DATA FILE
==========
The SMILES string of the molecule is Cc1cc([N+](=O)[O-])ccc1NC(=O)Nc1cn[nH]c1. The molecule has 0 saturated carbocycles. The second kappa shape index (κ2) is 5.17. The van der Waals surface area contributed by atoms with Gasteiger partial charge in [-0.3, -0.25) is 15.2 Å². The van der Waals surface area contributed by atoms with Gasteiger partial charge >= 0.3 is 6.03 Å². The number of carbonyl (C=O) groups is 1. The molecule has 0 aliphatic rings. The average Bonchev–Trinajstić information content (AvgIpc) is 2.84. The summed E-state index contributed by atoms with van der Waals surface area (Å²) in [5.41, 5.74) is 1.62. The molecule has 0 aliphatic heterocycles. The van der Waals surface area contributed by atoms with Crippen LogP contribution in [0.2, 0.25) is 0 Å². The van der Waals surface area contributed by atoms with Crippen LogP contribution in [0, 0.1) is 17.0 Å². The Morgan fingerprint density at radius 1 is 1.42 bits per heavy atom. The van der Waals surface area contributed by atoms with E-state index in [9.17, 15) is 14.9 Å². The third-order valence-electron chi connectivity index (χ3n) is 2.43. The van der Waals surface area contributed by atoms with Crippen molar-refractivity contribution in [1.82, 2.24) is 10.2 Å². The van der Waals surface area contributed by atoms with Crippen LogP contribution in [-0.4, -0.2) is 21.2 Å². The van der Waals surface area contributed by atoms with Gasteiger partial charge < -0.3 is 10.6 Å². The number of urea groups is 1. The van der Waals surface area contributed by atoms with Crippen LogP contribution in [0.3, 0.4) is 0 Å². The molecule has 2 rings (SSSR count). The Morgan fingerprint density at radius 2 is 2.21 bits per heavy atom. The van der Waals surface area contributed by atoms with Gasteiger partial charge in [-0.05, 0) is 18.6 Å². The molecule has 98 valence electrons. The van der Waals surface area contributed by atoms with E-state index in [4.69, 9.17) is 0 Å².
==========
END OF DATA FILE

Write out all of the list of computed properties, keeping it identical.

The SMILES string of the molecule is Cc1cc([N+](=O)[O-])ccc1NC(=O)Nc1cn[nH]c1. The molecule has 0 saturated carbocycles. The second kappa shape index (κ2) is 5.17. The van der Waals surface area contributed by atoms with Gasteiger partial charge in [-0.3, -0.25) is 15.2 Å². The van der Waals surface area contributed by atoms with Gasteiger partial charge >= 0.3 is 6.03 Å². The number of carbonyl (C=O) groups is 1. The molecule has 0 aliphatic rings. The average Bonchev–Trinajstić information content (AvgIpc) is 2.84. The summed E-state index contributed by atoms with van der Waals surface area (Å²) in [5.41, 5.74) is 1.62. The molecule has 0 aliphatic heterocycles. The van der Waals surface area contributed by atoms with Crippen LogP contribution in [0.2, 0.25) is 0 Å². The van der Waals surface area contributed by atoms with Crippen LogP contribution in [0, 0.1) is 17.0 Å². The Morgan fingerprint density at radius 1 is 1.42 bits per heavy atom. The van der Waals surface area contributed by atoms with E-state index in [9.17, 15) is 14.9 Å². The third-order valence-electron chi connectivity index (χ3n) is 2.43. The van der Waals surface area contributed by atoms with Crippen molar-refractivity contribution in [1.82, 2.24) is 10.2 Å². The van der Waals surface area contributed by atoms with Crippen LogP contribution in [-0.4, -0.2) is 21.2 Å². The van der Waals surface area contributed by atoms with Gasteiger partial charge < -0.3 is 10.6 Å². The number of urea groups is 1. The van der Waals surface area contributed by atoms with Crippen LogP contribution in [0.3, 0.4) is 0 Å². The molecule has 2 rings (SSSR count). The Morgan fingerprint density at radius 2 is 2.21 bits per heavy atom. The van der Waals surface area contributed by atoms with Gasteiger partial charge in [-0.05, 0) is 18.6 Å². The molecule has 98 valence electrons. The van der Waals surface area contributed by atoms with E-state index in [4.69, 9.17) is 0 Å².